I tried an osteopath, he was terrified when I screamed in pain when he tried to click my back. It didn’t help.
I began to get shooting pains across my hips. I couldn’t sit on a chair without pain, so I had to eat my dinner standing up next to a cocktail cabinet. This is a jolly photo of me enjoying a pint at our local, standing next to the table, as it was too painful to sit down.
I genuinely wondered whether to bother going back to the physio. She’d been very dismissive and made me feel like I was making a bit of a fuss really, and it had been getting a bit better, you know, till it got a whole load worse. Frankly, I didn’t know what else to do, and I couldn’t go on like this, so I called and booked a follow-up.
In another video assessment, the Physio still seemed unconvinced there was anything much wrong. She asked me to bend forward, and when I said I couldn’t she told me to push through the pain. When I said I still couldn’t she told me not to do the exercises and suggested massage and acupuncture, but as these weren’t available on the NHS, it would have to be self-funded. So I obligingly got out my credit cards and booked a massage and a session with an acupuncturist.
A week or so later the Physio saw me again and finally agreed that possibly there was “some disc involvement” with my back pain but that I was making it worse by being stressed about it. She estimated that I’d be looking at a six-month-ish recovery period. Then, when I kept pushing, she reluctantly referred me for an MRI, with a warning that even if the MRI did show something it probably wasn’t causing the extreme pain and that my stress was making it worse. By this point, I felt like I was a hysterical woman making a total fuss about nothing. I played Roller Derby, I’m used to everything hurting, but I knew this was different.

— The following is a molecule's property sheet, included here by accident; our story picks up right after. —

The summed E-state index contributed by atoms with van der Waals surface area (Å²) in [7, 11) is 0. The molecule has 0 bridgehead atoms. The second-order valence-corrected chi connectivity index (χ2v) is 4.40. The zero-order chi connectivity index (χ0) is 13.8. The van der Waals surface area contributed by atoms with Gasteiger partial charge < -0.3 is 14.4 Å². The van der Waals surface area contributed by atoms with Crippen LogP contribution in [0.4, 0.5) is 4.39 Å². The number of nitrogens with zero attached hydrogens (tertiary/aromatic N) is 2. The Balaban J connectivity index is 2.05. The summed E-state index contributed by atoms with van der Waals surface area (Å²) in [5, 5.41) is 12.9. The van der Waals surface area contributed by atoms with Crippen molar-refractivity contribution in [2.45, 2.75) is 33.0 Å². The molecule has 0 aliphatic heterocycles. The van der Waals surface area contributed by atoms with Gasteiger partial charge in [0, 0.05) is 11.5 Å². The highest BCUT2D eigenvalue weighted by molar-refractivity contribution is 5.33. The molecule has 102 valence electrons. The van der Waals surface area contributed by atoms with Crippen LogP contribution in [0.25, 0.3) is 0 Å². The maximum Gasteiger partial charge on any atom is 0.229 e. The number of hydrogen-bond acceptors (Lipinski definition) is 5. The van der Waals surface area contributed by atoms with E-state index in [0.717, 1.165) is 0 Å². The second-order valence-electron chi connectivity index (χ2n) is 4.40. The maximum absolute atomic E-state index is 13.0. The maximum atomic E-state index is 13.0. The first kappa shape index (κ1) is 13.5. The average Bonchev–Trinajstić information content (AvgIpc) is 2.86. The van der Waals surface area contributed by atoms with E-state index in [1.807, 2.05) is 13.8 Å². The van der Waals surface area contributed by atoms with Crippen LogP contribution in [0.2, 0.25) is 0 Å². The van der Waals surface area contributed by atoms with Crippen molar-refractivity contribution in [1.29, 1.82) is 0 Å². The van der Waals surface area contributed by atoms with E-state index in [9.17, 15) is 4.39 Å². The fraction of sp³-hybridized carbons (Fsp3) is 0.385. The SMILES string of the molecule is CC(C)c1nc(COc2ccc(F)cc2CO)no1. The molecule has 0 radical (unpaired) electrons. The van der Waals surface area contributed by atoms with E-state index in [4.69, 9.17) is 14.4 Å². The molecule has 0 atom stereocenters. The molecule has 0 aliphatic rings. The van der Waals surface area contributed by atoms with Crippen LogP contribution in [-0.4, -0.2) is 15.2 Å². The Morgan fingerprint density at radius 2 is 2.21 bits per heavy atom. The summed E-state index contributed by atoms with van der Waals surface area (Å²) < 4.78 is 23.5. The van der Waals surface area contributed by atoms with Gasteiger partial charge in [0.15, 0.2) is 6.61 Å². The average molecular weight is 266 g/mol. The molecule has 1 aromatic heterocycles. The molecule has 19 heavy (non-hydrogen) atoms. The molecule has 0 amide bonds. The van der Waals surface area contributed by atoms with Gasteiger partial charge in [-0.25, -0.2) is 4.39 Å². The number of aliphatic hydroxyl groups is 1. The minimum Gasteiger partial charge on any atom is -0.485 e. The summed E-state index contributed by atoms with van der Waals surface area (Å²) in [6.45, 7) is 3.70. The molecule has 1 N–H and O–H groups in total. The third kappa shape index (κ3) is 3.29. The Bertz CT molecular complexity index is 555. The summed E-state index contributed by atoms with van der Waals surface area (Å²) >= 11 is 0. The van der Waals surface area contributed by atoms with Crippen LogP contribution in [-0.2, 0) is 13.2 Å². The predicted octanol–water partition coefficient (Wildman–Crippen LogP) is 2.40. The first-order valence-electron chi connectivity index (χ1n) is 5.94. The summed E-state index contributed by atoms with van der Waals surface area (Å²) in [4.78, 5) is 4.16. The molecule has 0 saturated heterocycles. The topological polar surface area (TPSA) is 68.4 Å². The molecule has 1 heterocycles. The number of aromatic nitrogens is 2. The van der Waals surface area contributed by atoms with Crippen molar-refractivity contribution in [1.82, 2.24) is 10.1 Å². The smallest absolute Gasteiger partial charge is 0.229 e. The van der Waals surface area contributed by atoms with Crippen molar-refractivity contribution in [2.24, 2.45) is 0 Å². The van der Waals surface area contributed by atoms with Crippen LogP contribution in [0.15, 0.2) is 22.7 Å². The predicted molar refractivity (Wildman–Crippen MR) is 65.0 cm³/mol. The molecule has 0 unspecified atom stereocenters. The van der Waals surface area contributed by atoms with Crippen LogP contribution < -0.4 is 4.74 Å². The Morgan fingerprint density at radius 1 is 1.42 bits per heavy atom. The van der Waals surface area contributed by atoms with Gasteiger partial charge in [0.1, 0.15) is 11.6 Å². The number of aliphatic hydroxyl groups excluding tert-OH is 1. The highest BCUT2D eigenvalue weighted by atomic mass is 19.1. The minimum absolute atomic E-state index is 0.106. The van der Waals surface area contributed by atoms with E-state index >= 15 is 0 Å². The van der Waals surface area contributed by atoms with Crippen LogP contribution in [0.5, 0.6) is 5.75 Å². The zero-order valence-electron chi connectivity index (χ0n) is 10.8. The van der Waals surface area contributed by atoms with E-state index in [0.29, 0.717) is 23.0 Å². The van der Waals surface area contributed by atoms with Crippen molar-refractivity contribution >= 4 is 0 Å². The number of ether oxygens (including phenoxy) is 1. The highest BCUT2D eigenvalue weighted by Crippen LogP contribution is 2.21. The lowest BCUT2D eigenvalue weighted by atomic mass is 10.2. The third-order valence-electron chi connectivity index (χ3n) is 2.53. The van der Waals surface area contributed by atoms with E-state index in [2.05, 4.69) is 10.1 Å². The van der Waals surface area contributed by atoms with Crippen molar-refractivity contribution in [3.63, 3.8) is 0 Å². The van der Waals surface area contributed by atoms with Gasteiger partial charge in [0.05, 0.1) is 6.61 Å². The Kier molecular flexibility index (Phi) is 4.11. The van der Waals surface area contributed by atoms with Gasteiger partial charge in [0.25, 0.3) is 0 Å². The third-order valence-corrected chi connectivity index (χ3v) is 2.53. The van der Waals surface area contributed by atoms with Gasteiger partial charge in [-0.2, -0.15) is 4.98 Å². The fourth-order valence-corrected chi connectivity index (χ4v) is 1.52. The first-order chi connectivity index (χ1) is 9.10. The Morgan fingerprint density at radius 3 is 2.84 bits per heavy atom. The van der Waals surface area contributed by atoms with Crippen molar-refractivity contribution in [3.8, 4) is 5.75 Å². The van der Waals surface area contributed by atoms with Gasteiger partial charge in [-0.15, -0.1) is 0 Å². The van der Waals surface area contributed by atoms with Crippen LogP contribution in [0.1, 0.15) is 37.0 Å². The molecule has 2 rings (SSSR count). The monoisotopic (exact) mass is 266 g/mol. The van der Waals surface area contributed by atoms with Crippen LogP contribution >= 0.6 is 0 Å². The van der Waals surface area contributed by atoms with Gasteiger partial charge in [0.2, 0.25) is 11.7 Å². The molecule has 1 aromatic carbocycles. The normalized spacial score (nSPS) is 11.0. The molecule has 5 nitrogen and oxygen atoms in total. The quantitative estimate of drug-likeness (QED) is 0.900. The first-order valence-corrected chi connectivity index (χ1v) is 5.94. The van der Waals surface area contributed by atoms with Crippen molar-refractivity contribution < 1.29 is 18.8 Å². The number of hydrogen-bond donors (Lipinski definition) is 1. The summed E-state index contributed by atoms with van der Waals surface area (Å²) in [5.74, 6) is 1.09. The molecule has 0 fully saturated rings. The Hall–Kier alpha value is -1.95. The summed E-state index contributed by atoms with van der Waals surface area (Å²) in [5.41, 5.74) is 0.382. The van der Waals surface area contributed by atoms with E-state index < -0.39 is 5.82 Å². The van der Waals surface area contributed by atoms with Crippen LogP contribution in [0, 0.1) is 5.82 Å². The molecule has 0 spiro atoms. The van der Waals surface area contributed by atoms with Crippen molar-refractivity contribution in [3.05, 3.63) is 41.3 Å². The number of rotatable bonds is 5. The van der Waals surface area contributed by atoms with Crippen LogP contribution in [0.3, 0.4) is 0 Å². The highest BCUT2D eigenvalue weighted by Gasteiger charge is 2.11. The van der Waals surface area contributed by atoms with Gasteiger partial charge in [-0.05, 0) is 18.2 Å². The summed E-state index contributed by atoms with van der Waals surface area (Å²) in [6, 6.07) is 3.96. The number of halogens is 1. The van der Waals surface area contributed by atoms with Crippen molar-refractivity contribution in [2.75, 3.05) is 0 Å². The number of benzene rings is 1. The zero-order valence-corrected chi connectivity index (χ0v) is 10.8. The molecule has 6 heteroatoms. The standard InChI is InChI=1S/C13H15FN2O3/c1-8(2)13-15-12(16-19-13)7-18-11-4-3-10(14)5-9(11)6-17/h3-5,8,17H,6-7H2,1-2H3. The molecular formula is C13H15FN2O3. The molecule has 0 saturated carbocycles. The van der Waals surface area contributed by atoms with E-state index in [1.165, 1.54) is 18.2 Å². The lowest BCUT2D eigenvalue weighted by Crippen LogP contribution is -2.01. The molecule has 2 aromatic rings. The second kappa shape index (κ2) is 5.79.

A week later I called my GP crying, and she prescribed me Gabapentin for nerve pain. My MRI was now booked for the beginning of June.
I paid for osteopaths, acupuncture and several massages as well as access to a pain management app and course, but nothing helped. I’d started to get shooting pains in my legs, and then one terrifying night in late April I woke up and found I couldn’t stand properly. I had to drag myself to the bathroom with my arms.
I made another phone call to my GP in tears, and my dose of Gabapentin was increased, she also bumped my MRI up to urgent. I’d just like to state here that I love my GP and she couldn’t possibly have done any more to help me. Just so we’re clear. she deserves some kind of medal.
A few days later I received an MRI appointment for the 6th May.
So on Thursday, 6th May, I trundled up to the hospital wearing nothing metal except my watch and some nice comfy MRI clothes.
I managed to roll myself onto the scanner bed and expected to be sent home and get the results at my next GP appointment on Monday.
Suddenly the MRI tech appeared in the room and told me not to move. My L3 vertebrae had collapsed, and they suspected Cauda Equina, a condition where compressed nerves can cause paralysis and bladder and bowel issues.
They log-rolled me onto a trolley and wheeled me into A&E, where I had to lie flat and stare at the ceiling. I was sent for a standing X-ray to check the stability of my spine before finally being allowed to sit up slightly. A succession of different doctors visited who told me they needed to look for reasons for this sudden spinal collapse, and then I was admitted to a ward. My first ever overnight hospital stay.
Not going to lie. It was a bit stressful. I was scared and alone, and because of Covid, no visitors were allowed. Mr Gem bought me some clothing and had to leave it at reception.
An orthopaedic surgeon visited me and said they would likely do surgery the following week and also that there was very likely an underlying reason for the collapse, not just the accident in August. No one had said the word Cancer to me yet, and it still hadn’t crossed my mind, which is astonishing when you consider that I got a bad back after my first Half Marathon and spent half the night awake convinced it was cancer.
I was moved to another ward and a private room and allowed a visitor. Covid restrictions were still in place, so Mr Gem had to pre-book a visit, was only allowed to stay for an hour and had to wear a mask. I just wanted a hug.
There were more MRIs, CTs, X-rays and blood tests. I didn’t have surgery on Friday or Monday. On Tuesday, I was sent for a spine biopsy under General Anaesthetic, something I’ve been terrified of for years. It was, however, just a nice nap, followed by me throwing water all down my front in the recovery room because I don’t understand how straws work.